These guys were working their butts off. By the end of the three-day festival, they would dished out 250 racks of smoked ribs, 45 pork butts at about 6lbs. apiece, and close to 50 briskets. And yet, there was a relaxation to them. Among the music, the Missourians and the electric atmosphere, there was no sign of stress.
“It’s nice to have something to tap your foot to when you’re carving brisket,” said Matt.
These boys were at home.
As Luck Would Have It
As nighttime fell, all Matt could talk about was how excited he was to see Gary Clark Jr. play. How he hoped the guitar savant had seen the Instagram post with the “Blak and Blu” special.
It was minutes later, behind the Sugarfire tent, when a tour bus rolled up, and out stepped a silhouette wearing a Brixton Messer Fedora. It was him, right there, in the flesh. Gary Clark Jr. The one it had all been for.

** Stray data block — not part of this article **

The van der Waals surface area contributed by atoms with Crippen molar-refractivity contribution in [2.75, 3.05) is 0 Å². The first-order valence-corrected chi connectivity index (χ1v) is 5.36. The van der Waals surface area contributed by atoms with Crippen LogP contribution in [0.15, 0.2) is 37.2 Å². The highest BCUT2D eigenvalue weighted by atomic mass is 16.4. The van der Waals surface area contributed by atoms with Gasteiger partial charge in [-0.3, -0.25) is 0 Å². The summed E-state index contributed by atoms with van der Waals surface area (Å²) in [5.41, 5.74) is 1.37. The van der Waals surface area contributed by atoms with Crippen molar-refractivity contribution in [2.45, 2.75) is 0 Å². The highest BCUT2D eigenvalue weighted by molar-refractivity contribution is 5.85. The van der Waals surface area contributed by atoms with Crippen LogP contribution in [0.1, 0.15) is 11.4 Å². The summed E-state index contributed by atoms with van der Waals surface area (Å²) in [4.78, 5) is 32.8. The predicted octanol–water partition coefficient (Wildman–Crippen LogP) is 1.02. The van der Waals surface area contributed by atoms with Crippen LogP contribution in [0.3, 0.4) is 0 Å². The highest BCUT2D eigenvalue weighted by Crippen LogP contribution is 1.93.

Most people might be shy in a situation like that, but Matt didn’t miss a beat. He approached the fence yelling out, “Gary! Hey Gary!” He managed to get his attention long enough to tell him about the blackened chicken special, and ask for his autograph.
Matt walked back to the tent smiling ear to ear. Beaming, he showed off the Sugarfire hat signed by Gary. He was already a fan. Now he was a bonafide fanatic.
The guitarist was shredding, and the crowd was electric. The set hadn’t been going long when Matt and his crew were in full swing–shuffling their feet and hollering out requests like “Play Numb! Come on Gary, play When My Train Pulls In!”
I admit, I was too mesmerized by how he was working the fretboard to notice that Matt had walked off. All I knew was I was alone in a crowd of raving fans, and feeling right at home.
Later on, Matt confessed where he’d run off to… “When Gary got up there, one of the security guards that we snuck a turkey sandwich to was able to sneak us backstage for one song. It was awesome!”
Lucky son of a gun.
Bringing the Creativity Back Home
The next morning, I was packing up to go home when I got a call from Matt. “Hey, we’re having some friends over for a BBQ at my place tonight. You wanna join us?”